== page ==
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Member Since 18 Aug 2002
Offline Last Active Jul 18 2016 11:54 PM

Posts I've Made

In Topic: Tiny Serialization Library

18 June 2015 - 12:35 PM

Most of the low level I/O, if it fails, returns uninitialize data at best (which makes debugging nice and nondeterministic.)

There's no sane bounds checking - it appears trivial to create a tiny file which will eat all your memory when using read_string.

If you're lucky, it will throw std::bad_alloc or dereference null (depending on if exceptions are available or not).  If you're unlucky you'll exhaust all available memory and have OOM crashes later elsewhere.


I wouldn't consider this usable even in a non-hostile environment currently - savegame corruption happens, I don't want it crashing my titles on startup.


In a hostile environment, your attacker will use l=0xFFFFFFFF, the call to new char[0xFFFFFFFF+1] will succeed - it's the same as new char[0] which returns a unique non-null pointer.  The resulting read() call *without* the +1 will then be the start of the buffer overflow, likely probed for possible use in code injection attacks...


Throw SDL MiniFuzz or other fuzzing tools at this if you want to harden it up...

In Topic: Floating Point Constants

02 August 2012 - 03:46 AM

Well then it seems highly unlikely you need to worry about loss of precision when converting from float to double, unless your simple arithmetic involves numbers like 23423.4234234098029384233409583405 Posted Image

Of course, do note that simple decimal expressions like "0.3" have an infinite number of digits in binary fraction form and will suffer additional rounding if coerced to float.

In Topic: Software for at-a-glance overview / organizing of 9001 Projects?

21 June 2012 - 01:41 AM

Nothing out there quite like I want. Rolling my own pile of hacks: http://i.imgur.com/ET1Me.png
Needs more icons, better sorting metric, more accurate metrics in general, better handling of branches.

In Topic: Software for at-a-glance overview / organizing of 9001 Projects?

16 June 2012 - 04:06 AM

Zol on #gamedev suggests some sort of lightweight sourceforgelet stack that you run locally to quickly share local projects (or their information) with others.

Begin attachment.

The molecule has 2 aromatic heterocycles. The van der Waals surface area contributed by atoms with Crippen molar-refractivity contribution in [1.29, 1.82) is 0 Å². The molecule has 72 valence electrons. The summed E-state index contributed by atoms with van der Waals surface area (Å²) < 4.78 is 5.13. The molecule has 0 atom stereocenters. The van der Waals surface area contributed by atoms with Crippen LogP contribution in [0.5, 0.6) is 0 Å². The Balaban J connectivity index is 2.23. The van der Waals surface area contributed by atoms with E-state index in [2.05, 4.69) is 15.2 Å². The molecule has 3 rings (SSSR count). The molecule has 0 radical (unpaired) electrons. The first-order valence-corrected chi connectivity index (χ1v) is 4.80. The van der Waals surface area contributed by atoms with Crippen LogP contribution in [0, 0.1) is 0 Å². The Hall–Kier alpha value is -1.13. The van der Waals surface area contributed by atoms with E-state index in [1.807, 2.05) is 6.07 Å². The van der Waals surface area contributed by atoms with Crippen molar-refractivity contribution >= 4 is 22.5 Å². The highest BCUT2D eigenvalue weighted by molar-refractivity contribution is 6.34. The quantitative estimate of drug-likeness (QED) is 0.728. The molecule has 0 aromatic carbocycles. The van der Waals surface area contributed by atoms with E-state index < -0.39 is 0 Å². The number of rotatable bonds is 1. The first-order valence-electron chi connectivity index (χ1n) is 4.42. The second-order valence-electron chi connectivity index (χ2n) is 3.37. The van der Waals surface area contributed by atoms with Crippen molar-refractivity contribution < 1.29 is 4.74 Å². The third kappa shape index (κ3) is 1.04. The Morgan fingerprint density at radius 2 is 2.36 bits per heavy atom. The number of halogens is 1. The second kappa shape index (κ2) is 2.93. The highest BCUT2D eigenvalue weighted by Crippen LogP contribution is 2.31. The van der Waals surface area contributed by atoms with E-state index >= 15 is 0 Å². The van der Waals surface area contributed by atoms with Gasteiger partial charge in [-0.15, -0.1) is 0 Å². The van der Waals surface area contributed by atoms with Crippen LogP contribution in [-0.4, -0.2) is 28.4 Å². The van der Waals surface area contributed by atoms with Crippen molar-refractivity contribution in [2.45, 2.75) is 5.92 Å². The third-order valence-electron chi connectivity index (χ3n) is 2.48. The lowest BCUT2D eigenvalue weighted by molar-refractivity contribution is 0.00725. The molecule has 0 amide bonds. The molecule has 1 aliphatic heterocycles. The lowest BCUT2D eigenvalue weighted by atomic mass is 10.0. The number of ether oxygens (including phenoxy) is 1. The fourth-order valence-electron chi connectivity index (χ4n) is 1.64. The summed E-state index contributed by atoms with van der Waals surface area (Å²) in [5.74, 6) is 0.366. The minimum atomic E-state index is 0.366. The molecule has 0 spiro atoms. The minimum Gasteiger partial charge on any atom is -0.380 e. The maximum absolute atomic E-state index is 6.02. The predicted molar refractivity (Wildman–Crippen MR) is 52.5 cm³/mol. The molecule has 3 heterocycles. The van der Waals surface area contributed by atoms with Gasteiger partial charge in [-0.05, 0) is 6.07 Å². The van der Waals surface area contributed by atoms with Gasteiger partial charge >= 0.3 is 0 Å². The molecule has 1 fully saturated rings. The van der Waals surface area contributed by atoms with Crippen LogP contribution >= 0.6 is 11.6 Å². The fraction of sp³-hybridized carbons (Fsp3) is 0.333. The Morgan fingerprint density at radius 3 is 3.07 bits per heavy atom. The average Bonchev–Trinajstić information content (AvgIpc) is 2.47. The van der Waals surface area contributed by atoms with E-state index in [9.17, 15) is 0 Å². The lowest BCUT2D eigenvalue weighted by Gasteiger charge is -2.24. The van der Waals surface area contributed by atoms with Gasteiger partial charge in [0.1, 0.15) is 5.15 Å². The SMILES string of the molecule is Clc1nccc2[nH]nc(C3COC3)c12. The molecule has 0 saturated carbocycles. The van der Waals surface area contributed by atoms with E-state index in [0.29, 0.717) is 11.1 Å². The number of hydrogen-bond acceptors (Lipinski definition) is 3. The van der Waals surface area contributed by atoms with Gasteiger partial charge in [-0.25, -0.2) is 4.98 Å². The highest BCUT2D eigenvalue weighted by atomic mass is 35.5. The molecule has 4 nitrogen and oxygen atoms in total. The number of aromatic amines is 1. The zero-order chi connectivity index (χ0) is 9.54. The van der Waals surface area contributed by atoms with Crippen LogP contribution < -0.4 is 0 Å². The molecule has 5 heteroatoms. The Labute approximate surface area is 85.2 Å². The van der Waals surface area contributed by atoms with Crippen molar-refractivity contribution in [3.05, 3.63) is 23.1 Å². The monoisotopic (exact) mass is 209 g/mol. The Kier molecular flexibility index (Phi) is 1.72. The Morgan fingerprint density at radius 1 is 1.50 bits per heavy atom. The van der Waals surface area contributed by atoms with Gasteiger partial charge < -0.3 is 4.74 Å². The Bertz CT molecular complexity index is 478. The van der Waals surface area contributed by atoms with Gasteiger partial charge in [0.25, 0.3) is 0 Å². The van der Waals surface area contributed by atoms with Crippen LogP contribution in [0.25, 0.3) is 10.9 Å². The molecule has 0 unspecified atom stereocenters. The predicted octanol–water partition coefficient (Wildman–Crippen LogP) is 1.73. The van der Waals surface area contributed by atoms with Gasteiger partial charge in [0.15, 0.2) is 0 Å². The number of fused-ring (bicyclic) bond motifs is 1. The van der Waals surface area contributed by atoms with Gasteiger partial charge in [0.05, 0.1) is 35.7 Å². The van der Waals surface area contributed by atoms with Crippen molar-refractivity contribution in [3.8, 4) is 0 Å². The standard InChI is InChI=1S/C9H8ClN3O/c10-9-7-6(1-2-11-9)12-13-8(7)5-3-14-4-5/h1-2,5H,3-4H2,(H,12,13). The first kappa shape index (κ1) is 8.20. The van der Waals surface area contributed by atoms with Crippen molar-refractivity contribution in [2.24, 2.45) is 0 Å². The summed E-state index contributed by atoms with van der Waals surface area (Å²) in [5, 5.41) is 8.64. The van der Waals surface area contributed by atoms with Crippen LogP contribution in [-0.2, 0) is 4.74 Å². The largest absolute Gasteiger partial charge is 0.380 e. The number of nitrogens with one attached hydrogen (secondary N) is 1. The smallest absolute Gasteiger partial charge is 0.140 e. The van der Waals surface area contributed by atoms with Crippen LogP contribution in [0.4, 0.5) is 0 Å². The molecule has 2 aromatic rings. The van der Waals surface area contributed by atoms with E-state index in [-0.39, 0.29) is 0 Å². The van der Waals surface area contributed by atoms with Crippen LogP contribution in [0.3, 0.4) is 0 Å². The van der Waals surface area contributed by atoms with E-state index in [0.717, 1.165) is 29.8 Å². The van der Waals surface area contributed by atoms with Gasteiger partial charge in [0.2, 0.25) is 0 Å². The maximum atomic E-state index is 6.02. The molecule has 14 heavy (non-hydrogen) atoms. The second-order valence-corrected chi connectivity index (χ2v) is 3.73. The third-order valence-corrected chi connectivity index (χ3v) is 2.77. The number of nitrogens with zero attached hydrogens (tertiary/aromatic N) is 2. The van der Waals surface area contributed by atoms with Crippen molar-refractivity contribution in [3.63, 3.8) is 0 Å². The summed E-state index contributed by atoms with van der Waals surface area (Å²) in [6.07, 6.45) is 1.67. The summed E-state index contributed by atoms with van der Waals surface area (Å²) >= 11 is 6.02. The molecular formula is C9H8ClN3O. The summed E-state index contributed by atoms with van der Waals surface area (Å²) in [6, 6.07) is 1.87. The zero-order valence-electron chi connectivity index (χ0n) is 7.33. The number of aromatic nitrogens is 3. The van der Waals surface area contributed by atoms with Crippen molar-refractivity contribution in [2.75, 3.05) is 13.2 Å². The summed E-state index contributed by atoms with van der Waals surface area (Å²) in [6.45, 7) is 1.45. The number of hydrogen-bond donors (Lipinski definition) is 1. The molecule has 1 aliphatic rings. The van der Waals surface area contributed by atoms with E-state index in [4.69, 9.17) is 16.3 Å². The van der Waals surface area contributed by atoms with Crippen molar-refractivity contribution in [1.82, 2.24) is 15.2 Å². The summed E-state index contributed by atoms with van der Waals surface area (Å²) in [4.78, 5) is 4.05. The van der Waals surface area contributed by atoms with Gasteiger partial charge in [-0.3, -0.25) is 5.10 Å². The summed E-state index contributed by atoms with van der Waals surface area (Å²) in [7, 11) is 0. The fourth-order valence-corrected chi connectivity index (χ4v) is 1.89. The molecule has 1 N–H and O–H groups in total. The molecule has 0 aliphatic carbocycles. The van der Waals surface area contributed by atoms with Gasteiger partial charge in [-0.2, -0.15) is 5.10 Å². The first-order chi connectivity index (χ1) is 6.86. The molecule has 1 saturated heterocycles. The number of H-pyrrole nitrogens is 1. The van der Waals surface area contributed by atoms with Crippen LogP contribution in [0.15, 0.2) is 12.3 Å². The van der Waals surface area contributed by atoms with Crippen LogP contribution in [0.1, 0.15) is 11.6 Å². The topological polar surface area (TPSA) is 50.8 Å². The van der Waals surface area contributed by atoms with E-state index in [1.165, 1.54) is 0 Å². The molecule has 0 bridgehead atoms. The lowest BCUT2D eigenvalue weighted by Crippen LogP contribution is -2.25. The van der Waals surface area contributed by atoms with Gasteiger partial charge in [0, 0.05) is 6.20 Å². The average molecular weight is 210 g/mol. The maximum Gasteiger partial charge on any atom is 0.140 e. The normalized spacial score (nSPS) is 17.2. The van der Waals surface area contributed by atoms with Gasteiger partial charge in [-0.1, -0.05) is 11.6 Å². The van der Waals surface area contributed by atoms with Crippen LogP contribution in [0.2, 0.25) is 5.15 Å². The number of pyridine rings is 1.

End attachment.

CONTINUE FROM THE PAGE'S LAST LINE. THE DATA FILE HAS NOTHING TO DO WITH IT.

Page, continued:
In Topic: Sadistic library authors (my rant about Xerces for C++)

31 March 2012 - 01:48 PM

I'd like to remind all of you that we are talking about XML, Xerces, and libraries. Not languages. If this becomes a language thread, I will end it.

Not to question your ultimate authority, but if it happens with the consent of the OP, and with good manners, whats the problem exactly?

A long, sordid history of language flamefests degenerating into complete and utter shite on this forum, as they attract out every lurker who doesn't know what they're talking about but has strong (and wrong) "opinions" and "facts" about programming languages. This derails and prematurely ends thread after thread in the process, either because the concentrated stupid drives away the rest of the participants, or baits them into participating, or gets bad enough that a moderator has to close it.

Premature thread death is seen as bad for some reason, so effort is taken to avoid it.

My point is merely that the typical usability of a library is strongly intertwined with the characteristics of the language it is written in; and that C++ scores low on this metric, in my opinion. Not that crazy a tangent, is it?

Wack's bringing up lists of C#, Java, and C++ "pros/cons". Without reading too closely (as like many members, I've taken to skimming past this stuff when it comes up as it comes up so often) that certainly smells like it's getting/heading toward the rather tangential. And -- lets assume I'm full of shit and it's completely on topic (since I am skimming after all) -- it's still exactly the kind of thing that will attract the wrong sort of people and conversation.

So what can be done? Well, if you're Promit, you can tell the wrong sort to fuck off before they even start, and remind the right sort not to fall into the trap again.

And now you know ™